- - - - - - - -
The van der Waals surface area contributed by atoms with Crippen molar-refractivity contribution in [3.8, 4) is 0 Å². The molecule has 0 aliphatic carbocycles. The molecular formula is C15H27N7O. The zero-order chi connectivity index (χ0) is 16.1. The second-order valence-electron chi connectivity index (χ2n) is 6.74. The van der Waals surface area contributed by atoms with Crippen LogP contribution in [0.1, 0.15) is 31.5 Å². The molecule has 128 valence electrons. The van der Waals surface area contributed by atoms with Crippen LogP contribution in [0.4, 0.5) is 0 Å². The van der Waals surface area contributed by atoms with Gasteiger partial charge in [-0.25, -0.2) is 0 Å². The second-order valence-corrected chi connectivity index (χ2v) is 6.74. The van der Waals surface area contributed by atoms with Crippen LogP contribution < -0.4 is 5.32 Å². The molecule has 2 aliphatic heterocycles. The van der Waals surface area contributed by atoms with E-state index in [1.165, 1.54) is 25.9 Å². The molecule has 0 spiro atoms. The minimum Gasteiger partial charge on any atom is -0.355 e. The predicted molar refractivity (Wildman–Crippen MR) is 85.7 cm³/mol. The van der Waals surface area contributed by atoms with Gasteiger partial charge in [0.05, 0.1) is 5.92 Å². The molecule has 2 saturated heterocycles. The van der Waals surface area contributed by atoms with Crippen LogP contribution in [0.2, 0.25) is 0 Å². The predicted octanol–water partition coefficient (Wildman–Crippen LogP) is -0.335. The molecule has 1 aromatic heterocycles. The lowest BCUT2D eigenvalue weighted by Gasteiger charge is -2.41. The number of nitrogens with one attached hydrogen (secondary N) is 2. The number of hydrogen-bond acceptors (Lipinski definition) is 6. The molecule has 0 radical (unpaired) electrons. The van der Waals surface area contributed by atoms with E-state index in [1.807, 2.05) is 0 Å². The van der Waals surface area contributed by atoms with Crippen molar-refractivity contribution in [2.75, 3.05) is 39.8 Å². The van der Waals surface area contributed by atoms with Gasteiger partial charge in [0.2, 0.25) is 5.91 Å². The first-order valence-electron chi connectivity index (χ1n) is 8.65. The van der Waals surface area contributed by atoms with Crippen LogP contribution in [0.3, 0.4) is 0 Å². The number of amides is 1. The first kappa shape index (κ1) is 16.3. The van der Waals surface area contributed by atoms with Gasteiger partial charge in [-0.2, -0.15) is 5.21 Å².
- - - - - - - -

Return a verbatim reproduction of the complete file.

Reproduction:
The van der Waals surface area contributed by atoms with Crippen molar-refractivity contribution in [3.8, 4) is 0 Å². The molecule has 0 aliphatic carbocycles. The molecular formula is C15H27N7O. The zero-order chi connectivity index (χ0) is 16.1. The second-order valence-electron chi connectivity index (χ2n) is 6.74. The van der Waals surface area contributed by atoms with Crippen LogP contribution in [0.1, 0.15) is 31.5 Å². The molecule has 128 valence electrons. The van der Waals surface area contributed by atoms with Crippen LogP contribution in [0.4, 0.5) is 0 Å². The van der Waals surface area contributed by atoms with Gasteiger partial charge in [-0.25, -0.2) is 0 Å². The second-order valence-corrected chi connectivity index (χ2v) is 6.74. The van der Waals surface area contributed by atoms with Crippen LogP contribution < -0.4 is 5.32 Å². The molecule has 2 aliphatic heterocycles. The van der Waals surface area contributed by atoms with E-state index in [1.165, 1.54) is 25.9 Å². The molecule has 0 spiro atoms. The minimum Gasteiger partial charge on any atom is -0.355 e. The predicted molar refractivity (Wildman–Crippen MR) is 85.7 cm³/mol. The van der Waals surface area contributed by atoms with Gasteiger partial charge in [0.05, 0.1) is 5.92 Å². The molecule has 2 saturated heterocycles. The van der Waals surface area contributed by atoms with Crippen LogP contribution in [0.2, 0.25) is 0 Å². The predicted octanol–water partition coefficient (Wildman–Crippen LogP) is -0.335. The molecule has 1 aromatic heterocycles. The lowest BCUT2D eigenvalue weighted by Gasteiger charge is -2.41. The number of nitrogens with one attached hydrogen (secondary N) is 2. The number of hydrogen-bond acceptors (Lipinski definition) is 6. The molecule has 0 radical (unpaired) electrons. The van der Waals surface area contributed by atoms with E-state index in [1.807, 2.05) is 0 Å². The van der Waals surface area contributed by atoms with Crippen molar-refractivity contribution in [2.75, 3.05) is 39.8 Å². The van der Waals surface area contributed by atoms with Gasteiger partial charge in [0.2, 0.25) is 5.91 Å². The first-order valence-electron chi connectivity index (χ1n) is 8.65. The van der Waals surface area contributed by atoms with Crippen LogP contribution in [0.3, 0.4) is 0 Å². The number of amides is 1. The first kappa shape index (κ1) is 16.3. The van der Waals surface area contributed by atoms with Gasteiger partial charge in [-0.2, -0.15) is 5.21 Å².